Glatshteyn, Yankev. Emil and Karl. New Milford, Conn.: Roaring Brook Press, 2006.
Left alone after three men drag his mother away and threaten to return for him, nine-year old Karl runs to the home of his friend Emil. But he finds no safety. Emil’s mother is not well and is taken away, leaving both boys alone. Aryan Karl and Jewish Emil struggle to survive in the dangerous world of Nazi-occupied Vienna, Austria.
Many novels have been written about the Holocaust. But this one is unusual in that it was first published in 1940, before the United States even entered the war. Written in Yiddish and translated into English by Jeffrey Shandler, it is highly recommended for all readers 10 years old and up.
Hood, Susan. Ada’s Violin: The Story of the Recycled Orchestra of Paraguay. New York: Simon & Schuster Books for Young Readers, 2016.
Ada lives in a poverty-stricken town that serves as the main garbage dump for the capital city of Paraguay. She – along with thousands of other residents – spend their days picking through the trash to find things to recycle and sell. This poignant and inspiring story tells how a man sent to teach safety practices decided to teach the children how to make musical instruments. The orchestra he formed has now performed around the world! Dramatically illustrated by Sally Wern Comport, this true story is recommended for readers 7 years old and up.
DiCamillo, Kate. Good Rosie! Somerville, Massachusetts: Candlewick Press, 2018.
Rosie is a good dog. But she’s lonely sometimes. George takes her to the dog park, but she feels overwhelmed. How will she find a friend? How can she make a friend? This delightful picture book, illustrated by Harry Bliss, will charm readers 4 to 12 years old.
Famous fictional friends
Cali, Davide. The Truth About My Unbelievable Summer. San Francisco: Chronicle Books, 2016.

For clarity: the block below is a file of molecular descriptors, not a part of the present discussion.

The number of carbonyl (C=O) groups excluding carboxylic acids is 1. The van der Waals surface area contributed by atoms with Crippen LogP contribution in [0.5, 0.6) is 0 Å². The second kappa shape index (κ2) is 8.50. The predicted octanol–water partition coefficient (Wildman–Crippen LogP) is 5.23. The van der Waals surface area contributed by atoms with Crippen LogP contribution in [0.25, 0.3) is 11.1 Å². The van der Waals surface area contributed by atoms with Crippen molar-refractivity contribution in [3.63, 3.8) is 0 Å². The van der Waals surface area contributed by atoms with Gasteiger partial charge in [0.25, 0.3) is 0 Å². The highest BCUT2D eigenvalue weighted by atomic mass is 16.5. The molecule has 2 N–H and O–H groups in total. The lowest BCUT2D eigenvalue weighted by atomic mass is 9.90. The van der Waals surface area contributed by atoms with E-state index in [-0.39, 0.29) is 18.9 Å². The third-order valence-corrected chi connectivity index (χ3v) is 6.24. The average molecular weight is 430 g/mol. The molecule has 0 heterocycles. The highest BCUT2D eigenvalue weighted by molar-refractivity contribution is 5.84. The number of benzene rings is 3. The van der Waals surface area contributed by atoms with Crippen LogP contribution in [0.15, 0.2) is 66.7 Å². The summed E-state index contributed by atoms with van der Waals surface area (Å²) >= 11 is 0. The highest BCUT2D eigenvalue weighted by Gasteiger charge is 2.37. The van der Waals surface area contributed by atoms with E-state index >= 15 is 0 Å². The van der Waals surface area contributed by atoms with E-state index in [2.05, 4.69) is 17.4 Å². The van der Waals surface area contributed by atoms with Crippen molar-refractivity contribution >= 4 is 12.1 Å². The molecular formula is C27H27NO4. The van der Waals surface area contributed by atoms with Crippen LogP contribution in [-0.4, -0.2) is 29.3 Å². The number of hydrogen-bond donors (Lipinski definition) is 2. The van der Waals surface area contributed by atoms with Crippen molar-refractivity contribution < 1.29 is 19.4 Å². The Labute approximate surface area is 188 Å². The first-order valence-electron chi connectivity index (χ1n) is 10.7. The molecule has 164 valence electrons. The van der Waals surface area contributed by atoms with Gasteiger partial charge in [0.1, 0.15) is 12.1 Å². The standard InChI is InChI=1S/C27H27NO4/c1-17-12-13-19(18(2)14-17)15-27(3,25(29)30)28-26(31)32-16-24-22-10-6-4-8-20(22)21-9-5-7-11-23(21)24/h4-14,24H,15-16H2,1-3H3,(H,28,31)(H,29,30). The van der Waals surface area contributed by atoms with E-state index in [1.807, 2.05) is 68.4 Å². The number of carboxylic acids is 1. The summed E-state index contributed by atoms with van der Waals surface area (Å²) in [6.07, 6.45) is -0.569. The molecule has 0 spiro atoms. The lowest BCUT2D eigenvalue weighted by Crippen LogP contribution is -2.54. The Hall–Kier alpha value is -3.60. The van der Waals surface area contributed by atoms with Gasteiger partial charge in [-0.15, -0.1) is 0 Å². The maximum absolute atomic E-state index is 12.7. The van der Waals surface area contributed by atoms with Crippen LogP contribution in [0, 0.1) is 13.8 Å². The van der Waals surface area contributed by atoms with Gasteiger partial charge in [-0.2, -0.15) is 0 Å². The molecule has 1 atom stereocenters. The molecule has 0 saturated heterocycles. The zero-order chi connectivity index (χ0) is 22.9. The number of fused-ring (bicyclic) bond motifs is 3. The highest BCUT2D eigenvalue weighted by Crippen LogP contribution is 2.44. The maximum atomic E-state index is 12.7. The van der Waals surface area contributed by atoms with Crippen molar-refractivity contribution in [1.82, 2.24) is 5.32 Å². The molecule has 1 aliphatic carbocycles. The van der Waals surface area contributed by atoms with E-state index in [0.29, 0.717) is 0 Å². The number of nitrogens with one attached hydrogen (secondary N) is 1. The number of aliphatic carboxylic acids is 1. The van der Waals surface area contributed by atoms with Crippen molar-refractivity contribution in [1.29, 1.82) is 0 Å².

What did you do this summer? A boy energetically responds with a wild tale of world travels.
The author of numerous picture books, including The Enemy: A Book about Peace, Cali excels in creating alternate visions of reality. Highly recommended for readers 7 to 11 years old.
Kastner, Erich. Emil and the Detectives. New York: Overlook Press, 2014, 2007.
What a rollicking adventure! This classic novel from Germany – first published in 1929 and now translated into over 50 languages – tells the story of Emil’s adventures while travelling to Berlin to visit his grandmother. Emil falls asleep on the train and when he wakes up, he discovers all his money has been stolen. Emil is not one to give up. He enlists the help of other boys and catches the thief, much to everyone’s delight. This new translation by W. Martin uses colloquialisms familiar to modern readers and includes an introduction by Maurice Sendak as well as the original line drawings by Walter Trier.
Jenkins, Emily. A Fine Dessert: Four Centuries, Four Families, One Delicious Treat. New York: Schwartz & Wade Books, 2015.
A sweet story about one of the oldest desserts in Western culture: a fruit fool made of berries, sugar, and whipped cream. The first dessert is made of wild blackberries in 16th century England, the second in 18th century South Carolina, the third in 19th century Massachusetts, and the last in modern California. A recipe, a bibliography and historical information on both the story and the illustrations are included at the end. An excellent introduction to learning how cultures reflect their times and change over time. Recommended for readers – and their teachers – 7 years old and up.